Ray McRae was a courtly Southern gentleman. He gave his nod to business deals that ranged from a mom and pop grocery store to a company that made engines for missiles used to run Saddam Hussein’s forces out of Kuwait in the first Gulf War.
McRae, one of Hall County’s most powerful business figures of the past century, died late Thursday night following a brief illness. He was 85.
McRae, who came to Gainesville in 1953 from Athens, is remembered as the consummate deal maker. McRae was the key player in recruiting a number of industries, including Wrigley and Teledyne Technologies, which manufactured engines for the Tomahawk cruise missile.
He is also credited with bring Elan Pharmaceuticals and the Chateau Elan resort to the region due to his personal relationship that developed with owner Don Panoz.
When I came to Gainesville more than 20 years ago, First National Bank was the dominant player in the market with well over 50 percent of the deposits in Hall County. McRae’s stamp of approval on a project was a sign that it was likely to succeed. His deals were sometimes consummated on the golf course. A scratch golfer, McRae closed some of the largest transactions with a handshake on the fairways.
He helped a number of young doctors fresh out of medical school and with little money to fund the startup of their new practices and buy homes.
A stickler for customer service, McRae insisted that every employee wear a company name tag, something he did daily, and to know the names of their customers. There were no "dress down" days in McRae’s era. Men were expected to wear ties, and golf shirts were worn only on a golf course. The ladies’ attire included proper hosiery.
The duo of Ray McRae and his longtime associate, Richard Shockley, was a major force in Northeast Georgia for 41 years. McRae became president of First National in 1954. A month later, he hired Shockley, a man he described as being like a brother, as his assistant.
Shockley died in 2005.
"We came in at a growing time in this community," McRae told me in a 2005 interview.
He said he and Shockley vehemently fought a state law in 1981 that opened the doors for large bank holding companies.
"After we dusted ourselves off, we got busy and formed a holding company," McRae said.
First National Bancorp quickly grew, becoming a $4 billion, publicly traded company by the time it merged with Alabama’s Regions Bank in 1995.
McRae’s model allowed First National to acquire banks throughout Northeast Georgia while allowing them to keep their local name, leadership and identity.
For years, McRae, a soft-spoken gentleman, would send a framed $1 bill to new business customers with a letter declaring it "your first clear dollar of profit."
But it was his big deals, multimillion-dollar agreements, that brought him recognition by both the local and state chambers of commerce. The Greater Hall Chamber of Commerce honored him in 2007 with a community award."Nobody was better at making a deal and that was known statewide," said Kit Dunlap, president and CEO of the chamber.
He was twice named "Georgia Volunteer Industrial Developer of the Year" and was named by "Georgia Trend" magazine as one of the 100 most influential Georgians in 1991 and 1994.
Perhaps McRae’s greatest legacy is the hundreds of bankers he groomed over the years. There are McRae-trained bankers who are now top executives of banks throughout the region.
Rich White, who joined First National straight out of college in 1972, would rise to become president of the bank. He learned much from the man who would be his banking mentor.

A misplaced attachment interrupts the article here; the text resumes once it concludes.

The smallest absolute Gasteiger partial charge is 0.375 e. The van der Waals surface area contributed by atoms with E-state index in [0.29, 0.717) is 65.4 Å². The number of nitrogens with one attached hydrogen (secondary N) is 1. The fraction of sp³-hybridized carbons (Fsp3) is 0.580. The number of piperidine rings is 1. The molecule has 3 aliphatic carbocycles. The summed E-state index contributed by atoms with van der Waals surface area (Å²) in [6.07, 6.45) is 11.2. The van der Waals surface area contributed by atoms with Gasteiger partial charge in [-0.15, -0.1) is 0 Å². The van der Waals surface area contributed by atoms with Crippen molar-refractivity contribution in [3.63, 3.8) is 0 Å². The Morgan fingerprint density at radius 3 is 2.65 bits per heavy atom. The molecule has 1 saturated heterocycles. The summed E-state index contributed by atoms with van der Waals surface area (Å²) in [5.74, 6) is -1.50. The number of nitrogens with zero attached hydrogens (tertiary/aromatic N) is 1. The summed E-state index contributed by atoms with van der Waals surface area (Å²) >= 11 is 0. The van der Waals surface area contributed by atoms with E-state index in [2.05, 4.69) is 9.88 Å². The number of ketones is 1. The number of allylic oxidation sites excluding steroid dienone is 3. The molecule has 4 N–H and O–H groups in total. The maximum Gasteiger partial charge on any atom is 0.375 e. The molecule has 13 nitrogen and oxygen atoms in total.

"Ray was more than a great banker, he was a great leader," White said. "He took time to listen, understand and care."
McRae was as comfortable meeting with a Hall County farmer as he was with a big city executive.
"They were comfortable with him," said White, who began in the collections department and worked his way to the top.
Dan Carey, who is now a senior vice president and Gainesville city executive for Regions Bank, recalls his 1985 job interview with McRae.
"I was impressed not only by his knowledge of banking, but by his love for his community and his employees," Carey said Friday.
James Mathis Sr., who was president of Home Federal Savings and Loan Association, said McRae was "a tough competitor." But the two bankers remained friends.
"He was one fine man and a mighty fine banker," Mathis said.
In 2008, I had lead responsibility for compiling a list of what we called "The Titans," a group of business and civic leaders who shaped Hall County. We sought a number of outside opinions on the list and had varying responses with one exception: McRae was mentioned on every ballot.
He was a man of grace. I don’t think I ever mentioned him in a story or column without getting a handwritten thank you note. Most of them began with "You’re much too kind ..."
I will treasure each one.
In the past few years, we had promised each other to catch up in person over a barbecue sandwich. While we talked often, we didn’t get to have that sandwich and I regret that.
The last time I saw him in person was at a Christmas party and he was excited about a post-Christmas cruise he was taking. He told me a story that was so typically McRae.
A few years ago, his late wife, Jean, accidentally struck a mailbox with her car. McRae went to the home and found that the residents were out of town. He took the mailbox and post and went to the store and purchased an identical mailbox and post.
He took along some help, but a man of his means could have easily hired the job done. But he chose to do it himself.
"I’m rather proud of that mailbox, and I look at when I drive by," he told me.
His junior colleagues lovingly referred to him as "the bear."
This community is a much better place because the bear came our way.
Harris Blackwood is community editor of The Times.